Club culture is nowhere near immune to the systems that enforce the status quo. “It’s without a doubt that queer women/gender-nonconforming/trans artists, especially those of color, are treated differently than their white male counterparts [in the music industry],” SHYBOI continues. “Having the backing of these incredibly talented people has pushed me to test myself more, tweak a boundary here and there in a different direction. No one on this roster takes any bullshit.”

As SHYBOI hints at, creating a space that is truly supportive is not a one-off job, it’s an ongoing process. One that requires patient negotiation and tireless listening skills. For Frankie, Emma, and Christine, launching Discwoman has been more work than they’d ever imagined — and a test of their friendship.

Until she turned 8, Frankie lived with her parents and older brother on a council estate in London’s Hackney borough. Her father was an alcoholic, and was physically abusive to her mother. “One day, my mum came and took me and my brother out of school and said, ‘We’re leaving your dad right in this moment — your dad knows and he’s coming for us.’” Her mum hid them in a doorway around the corner from the school as they watched their father pass by on foot. “That was one of the last times she’d see him for a really long time,” Frankie says. “Same for us, actually.”

We are perched on a sofa in the cozy Bed-Stuy apartment she moved into just a week ago. It’s the first time she’s had a proper base in months of sleeping on friends’ couches, and she’s relishing the sense of security. While we talk, her new roommate, Stephen, quietly dishes out wine and weed before retreating to his room to give us space.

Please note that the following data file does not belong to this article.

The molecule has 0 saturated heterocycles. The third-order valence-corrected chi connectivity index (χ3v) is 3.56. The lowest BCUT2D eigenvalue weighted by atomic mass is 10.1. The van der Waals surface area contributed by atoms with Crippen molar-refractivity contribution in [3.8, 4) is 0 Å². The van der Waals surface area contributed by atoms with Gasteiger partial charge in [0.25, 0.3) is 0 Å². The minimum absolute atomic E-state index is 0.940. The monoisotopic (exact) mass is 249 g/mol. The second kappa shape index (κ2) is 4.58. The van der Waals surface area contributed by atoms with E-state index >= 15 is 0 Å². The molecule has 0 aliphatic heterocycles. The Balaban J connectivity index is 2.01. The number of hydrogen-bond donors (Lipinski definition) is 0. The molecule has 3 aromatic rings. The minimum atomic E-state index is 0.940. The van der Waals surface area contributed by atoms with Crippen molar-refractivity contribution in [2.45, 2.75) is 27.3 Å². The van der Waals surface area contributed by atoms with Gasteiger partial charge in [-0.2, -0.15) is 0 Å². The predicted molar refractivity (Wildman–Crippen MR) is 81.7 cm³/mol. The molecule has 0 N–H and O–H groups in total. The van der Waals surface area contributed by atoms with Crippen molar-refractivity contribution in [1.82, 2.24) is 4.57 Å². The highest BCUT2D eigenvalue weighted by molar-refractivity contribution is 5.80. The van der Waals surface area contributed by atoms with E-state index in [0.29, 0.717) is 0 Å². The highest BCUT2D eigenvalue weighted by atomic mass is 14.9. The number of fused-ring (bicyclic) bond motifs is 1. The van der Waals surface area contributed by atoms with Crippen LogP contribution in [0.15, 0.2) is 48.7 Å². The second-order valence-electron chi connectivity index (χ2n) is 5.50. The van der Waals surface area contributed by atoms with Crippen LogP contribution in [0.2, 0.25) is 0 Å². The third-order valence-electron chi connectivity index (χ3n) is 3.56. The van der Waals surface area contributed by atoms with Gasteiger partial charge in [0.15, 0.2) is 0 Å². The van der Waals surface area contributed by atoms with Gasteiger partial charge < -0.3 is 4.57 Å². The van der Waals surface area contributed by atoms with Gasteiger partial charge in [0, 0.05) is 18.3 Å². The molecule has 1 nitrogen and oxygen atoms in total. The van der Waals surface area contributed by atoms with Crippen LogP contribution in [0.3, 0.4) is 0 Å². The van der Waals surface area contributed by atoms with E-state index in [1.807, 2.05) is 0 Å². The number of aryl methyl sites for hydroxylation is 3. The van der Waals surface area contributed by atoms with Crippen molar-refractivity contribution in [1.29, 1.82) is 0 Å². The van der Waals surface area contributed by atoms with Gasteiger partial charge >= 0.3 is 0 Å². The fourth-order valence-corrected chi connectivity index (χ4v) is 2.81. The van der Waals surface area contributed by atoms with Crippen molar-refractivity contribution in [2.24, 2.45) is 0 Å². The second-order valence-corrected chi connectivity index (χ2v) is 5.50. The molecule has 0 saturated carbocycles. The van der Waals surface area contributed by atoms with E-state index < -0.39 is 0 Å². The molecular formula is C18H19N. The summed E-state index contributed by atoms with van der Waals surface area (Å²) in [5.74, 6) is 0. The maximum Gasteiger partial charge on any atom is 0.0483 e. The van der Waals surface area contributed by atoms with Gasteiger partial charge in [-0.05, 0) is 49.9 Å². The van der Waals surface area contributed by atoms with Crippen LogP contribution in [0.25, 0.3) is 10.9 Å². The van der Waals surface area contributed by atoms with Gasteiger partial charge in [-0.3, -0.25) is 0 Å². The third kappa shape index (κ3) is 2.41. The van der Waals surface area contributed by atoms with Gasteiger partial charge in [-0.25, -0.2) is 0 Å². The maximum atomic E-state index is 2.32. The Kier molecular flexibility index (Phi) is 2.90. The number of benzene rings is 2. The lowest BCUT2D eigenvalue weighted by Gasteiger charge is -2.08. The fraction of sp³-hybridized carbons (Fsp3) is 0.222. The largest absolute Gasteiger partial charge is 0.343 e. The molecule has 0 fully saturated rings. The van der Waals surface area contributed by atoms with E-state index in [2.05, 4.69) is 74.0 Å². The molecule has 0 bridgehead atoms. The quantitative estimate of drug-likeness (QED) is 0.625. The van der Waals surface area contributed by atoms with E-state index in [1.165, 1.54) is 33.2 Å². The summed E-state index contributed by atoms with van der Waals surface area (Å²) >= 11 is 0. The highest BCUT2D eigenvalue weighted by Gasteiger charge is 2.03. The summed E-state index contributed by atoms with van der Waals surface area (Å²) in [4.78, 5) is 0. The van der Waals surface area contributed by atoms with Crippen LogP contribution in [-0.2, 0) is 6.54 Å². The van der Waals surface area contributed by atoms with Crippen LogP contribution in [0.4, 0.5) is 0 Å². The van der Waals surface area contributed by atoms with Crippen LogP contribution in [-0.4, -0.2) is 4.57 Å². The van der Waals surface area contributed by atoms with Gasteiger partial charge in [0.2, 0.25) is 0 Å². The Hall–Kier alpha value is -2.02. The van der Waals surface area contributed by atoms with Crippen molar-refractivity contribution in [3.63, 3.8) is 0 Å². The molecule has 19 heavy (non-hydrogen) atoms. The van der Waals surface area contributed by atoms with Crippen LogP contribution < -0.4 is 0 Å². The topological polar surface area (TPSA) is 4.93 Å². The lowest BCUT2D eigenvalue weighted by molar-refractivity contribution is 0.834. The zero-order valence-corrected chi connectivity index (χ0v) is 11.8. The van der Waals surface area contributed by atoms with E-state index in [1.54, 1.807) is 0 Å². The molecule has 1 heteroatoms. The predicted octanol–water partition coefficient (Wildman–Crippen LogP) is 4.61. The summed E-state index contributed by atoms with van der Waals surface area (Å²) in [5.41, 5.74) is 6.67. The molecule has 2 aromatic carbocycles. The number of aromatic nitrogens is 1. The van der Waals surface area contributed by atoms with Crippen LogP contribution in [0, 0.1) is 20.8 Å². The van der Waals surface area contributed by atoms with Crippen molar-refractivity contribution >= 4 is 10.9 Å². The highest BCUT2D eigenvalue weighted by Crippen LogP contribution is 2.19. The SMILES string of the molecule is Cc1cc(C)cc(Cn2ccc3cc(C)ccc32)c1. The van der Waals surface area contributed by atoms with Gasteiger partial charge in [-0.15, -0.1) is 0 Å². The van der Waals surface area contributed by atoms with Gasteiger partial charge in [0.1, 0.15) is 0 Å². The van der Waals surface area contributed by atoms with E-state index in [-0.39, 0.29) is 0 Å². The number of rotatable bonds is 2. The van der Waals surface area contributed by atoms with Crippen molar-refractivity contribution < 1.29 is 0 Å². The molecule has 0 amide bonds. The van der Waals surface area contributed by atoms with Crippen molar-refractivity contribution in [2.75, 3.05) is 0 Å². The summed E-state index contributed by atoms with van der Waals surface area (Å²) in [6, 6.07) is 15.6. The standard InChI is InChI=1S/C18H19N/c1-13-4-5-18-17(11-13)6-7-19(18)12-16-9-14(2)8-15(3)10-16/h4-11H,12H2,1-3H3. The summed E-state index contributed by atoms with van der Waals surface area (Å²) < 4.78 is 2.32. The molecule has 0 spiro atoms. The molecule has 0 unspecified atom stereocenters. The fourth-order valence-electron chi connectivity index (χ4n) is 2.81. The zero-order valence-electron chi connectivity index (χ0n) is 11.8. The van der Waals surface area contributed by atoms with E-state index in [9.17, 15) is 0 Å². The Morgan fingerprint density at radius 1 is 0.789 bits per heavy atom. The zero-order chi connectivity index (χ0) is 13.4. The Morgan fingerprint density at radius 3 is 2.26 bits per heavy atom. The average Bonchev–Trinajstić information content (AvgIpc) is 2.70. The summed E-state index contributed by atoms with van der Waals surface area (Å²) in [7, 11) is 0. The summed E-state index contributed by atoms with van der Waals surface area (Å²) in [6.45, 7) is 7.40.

Frankie’s mum found a place in a women’s refuge in north-west London, where the three of them ended up staying for two years. “We shared one room, literally pissing in a bucket. It was really intense.” Between the stress of their living situation and lack of money, Frankie’s mum was miserable — but she took pains to empower her young daughter. “From as young as I can remember, she would just be like, ‘Kick men in the nuts,’” Frankie says, laughing. “She tried to drill some sense of self-worth into me, which now feels even more powerful than ever.”

In 2005, Frankie moved to Sussex for a degree in Film Studies and American Studies. (Her mother had remarried an American and moved to New York, which granted Frankie a green card as a minor; the city was in her sights.) “As soon as I got there I knew I didn’t fit in,” she says of university. “Finding out that a bunch of people’s parents paid their rent for them, I was like, What is going on here? Alarm bells were going off.”